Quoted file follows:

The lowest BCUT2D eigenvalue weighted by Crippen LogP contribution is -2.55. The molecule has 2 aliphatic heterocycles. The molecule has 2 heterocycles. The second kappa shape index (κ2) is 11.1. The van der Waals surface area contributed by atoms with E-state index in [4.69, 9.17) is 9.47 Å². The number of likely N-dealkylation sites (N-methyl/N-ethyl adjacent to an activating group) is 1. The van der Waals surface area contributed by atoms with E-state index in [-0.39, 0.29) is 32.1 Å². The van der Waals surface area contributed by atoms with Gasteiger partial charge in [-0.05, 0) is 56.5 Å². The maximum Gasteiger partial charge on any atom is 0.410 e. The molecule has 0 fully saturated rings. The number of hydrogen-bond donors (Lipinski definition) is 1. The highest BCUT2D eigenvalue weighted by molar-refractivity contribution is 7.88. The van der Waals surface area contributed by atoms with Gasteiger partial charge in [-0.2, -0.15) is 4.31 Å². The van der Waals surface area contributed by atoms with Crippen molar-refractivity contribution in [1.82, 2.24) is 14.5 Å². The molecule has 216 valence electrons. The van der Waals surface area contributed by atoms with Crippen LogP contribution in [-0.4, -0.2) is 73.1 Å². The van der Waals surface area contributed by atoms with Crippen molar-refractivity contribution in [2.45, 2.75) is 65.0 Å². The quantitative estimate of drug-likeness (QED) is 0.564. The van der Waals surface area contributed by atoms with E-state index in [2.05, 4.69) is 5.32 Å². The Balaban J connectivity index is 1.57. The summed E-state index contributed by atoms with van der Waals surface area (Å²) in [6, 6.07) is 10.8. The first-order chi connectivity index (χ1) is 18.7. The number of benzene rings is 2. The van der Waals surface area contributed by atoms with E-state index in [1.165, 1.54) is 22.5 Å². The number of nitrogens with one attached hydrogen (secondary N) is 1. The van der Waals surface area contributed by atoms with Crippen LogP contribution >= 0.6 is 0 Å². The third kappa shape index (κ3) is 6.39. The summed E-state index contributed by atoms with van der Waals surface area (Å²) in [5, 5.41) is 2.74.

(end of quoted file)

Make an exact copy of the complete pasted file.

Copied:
The lowest BCUT2D eigenvalue weighted by Crippen LogP contribution is -2.55. The molecule has 2 aliphatic heterocycles. The molecule has 2 heterocycles. The second kappa shape index (κ2) is 11.1. The van der Waals surface area contributed by atoms with E-state index in [4.69, 9.17) is 9.47 Å². The number of likely N-dealkylation sites (N-methyl/N-ethyl adjacent to an activating group) is 1. The van der Waals surface area contributed by atoms with E-state index in [-0.39, 0.29) is 32.1 Å². The van der Waals surface area contributed by atoms with Gasteiger partial charge in [-0.05, 0) is 56.5 Å². The maximum Gasteiger partial charge on any atom is 0.410 e. The molecule has 0 fully saturated rings. The number of hydrogen-bond donors (Lipinski definition) is 1. The highest BCUT2D eigenvalue weighted by molar-refractivity contribution is 7.88. The van der Waals surface area contributed by atoms with Gasteiger partial charge in [-0.2, -0.15) is 4.31 Å². The van der Waals surface area contributed by atoms with Crippen molar-refractivity contribution in [1.82, 2.24) is 14.5 Å². The molecule has 216 valence electrons. The van der Waals surface area contributed by atoms with Crippen LogP contribution in [-0.4, -0.2) is 73.1 Å². The van der Waals surface area contributed by atoms with Crippen molar-refractivity contribution in [2.45, 2.75) is 65.0 Å². The quantitative estimate of drug-likeness (QED) is 0.564. The van der Waals surface area contributed by atoms with E-state index in [2.05, 4.69) is 5.32 Å². The Balaban J connectivity index is 1.57. The summed E-state index contributed by atoms with van der Waals surface area (Å²) in [6, 6.07) is 10.8. The first-order chi connectivity index (χ1) is 18.7. The number of benzene rings is 2. The van der Waals surface area contributed by atoms with E-state index in [1.165, 1.54) is 22.5 Å². The number of nitrogens with one attached hydrogen (secondary N) is 1. The van der Waals surface area contributed by atoms with Crippen LogP contribution >= 0.6 is 0 Å². The third kappa shape index (κ3) is 6.39. The summed E-state index contributed by atoms with van der Waals surface area (Å²) in [5, 5.41) is 2.74.